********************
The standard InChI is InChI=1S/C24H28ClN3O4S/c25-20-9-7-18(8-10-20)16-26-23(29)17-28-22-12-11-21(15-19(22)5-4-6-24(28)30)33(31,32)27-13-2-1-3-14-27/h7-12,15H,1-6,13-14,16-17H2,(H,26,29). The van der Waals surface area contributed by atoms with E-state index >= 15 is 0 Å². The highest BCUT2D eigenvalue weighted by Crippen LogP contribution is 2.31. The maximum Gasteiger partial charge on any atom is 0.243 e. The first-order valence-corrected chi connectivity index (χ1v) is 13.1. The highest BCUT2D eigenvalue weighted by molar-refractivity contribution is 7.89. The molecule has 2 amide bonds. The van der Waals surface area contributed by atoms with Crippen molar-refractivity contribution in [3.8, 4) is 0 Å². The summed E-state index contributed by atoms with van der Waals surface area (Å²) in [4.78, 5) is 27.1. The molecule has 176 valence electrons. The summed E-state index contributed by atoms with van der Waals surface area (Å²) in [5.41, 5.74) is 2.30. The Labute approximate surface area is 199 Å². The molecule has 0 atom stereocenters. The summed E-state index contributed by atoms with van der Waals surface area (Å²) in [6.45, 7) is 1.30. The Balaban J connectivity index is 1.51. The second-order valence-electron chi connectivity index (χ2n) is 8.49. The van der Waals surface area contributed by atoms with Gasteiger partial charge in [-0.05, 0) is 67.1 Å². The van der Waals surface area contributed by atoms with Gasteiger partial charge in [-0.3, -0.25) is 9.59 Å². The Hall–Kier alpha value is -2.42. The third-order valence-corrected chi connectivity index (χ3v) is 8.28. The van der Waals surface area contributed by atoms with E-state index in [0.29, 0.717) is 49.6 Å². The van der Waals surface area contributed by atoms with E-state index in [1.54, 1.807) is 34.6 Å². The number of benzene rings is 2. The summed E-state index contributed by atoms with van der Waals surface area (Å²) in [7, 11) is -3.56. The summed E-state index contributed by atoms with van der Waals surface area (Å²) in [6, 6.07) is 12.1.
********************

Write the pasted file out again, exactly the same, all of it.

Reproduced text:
The standard InChI is InChI=1S/C24H28ClN3O4S/c25-20-9-7-18(8-10-20)16-26-23(29)17-28-22-12-11-21(15-19(22)5-4-6-24(28)30)33(31,32)27-13-2-1-3-14-27/h7-12,15H,1-6,13-14,16-17H2,(H,26,29). The van der Waals surface area contributed by atoms with E-state index >= 15 is 0 Å². The highest BCUT2D eigenvalue weighted by Crippen LogP contribution is 2.31. The maximum Gasteiger partial charge on any atom is 0.243 e. The first-order valence-corrected chi connectivity index (χ1v) is 13.1. The highest BCUT2D eigenvalue weighted by molar-refractivity contribution is 7.89. The molecule has 2 amide bonds. The van der Waals surface area contributed by atoms with Crippen molar-refractivity contribution in [3.8, 4) is 0 Å². The summed E-state index contributed by atoms with van der Waals surface area (Å²) in [4.78, 5) is 27.1. The molecule has 176 valence electrons. The summed E-state index contributed by atoms with van der Waals surface area (Å²) in [5.41, 5.74) is 2.30. The Labute approximate surface area is 199 Å². The molecule has 0 atom stereocenters. The summed E-state index contributed by atoms with van der Waals surface area (Å²) in [6.45, 7) is 1.30. The Balaban J connectivity index is 1.51. The second-order valence-electron chi connectivity index (χ2n) is 8.49. The van der Waals surface area contributed by atoms with Gasteiger partial charge in [-0.05, 0) is 67.1 Å². The van der Waals surface area contributed by atoms with Gasteiger partial charge in [-0.3, -0.25) is 9.59 Å². The Hall–Kier alpha value is -2.42. The third-order valence-corrected chi connectivity index (χ3v) is 8.28. The van der Waals surface area contributed by atoms with E-state index in [0.29, 0.717) is 49.6 Å². The van der Waals surface area contributed by atoms with E-state index in [1.54, 1.807) is 34.6 Å². The number of benzene rings is 2. The summed E-state index contributed by atoms with van der Waals surface area (Å²) in [7, 11) is -3.56. The summed E-state index contributed by atoms with van der Waals surface area (Å²) in [6, 6.07) is 12.1.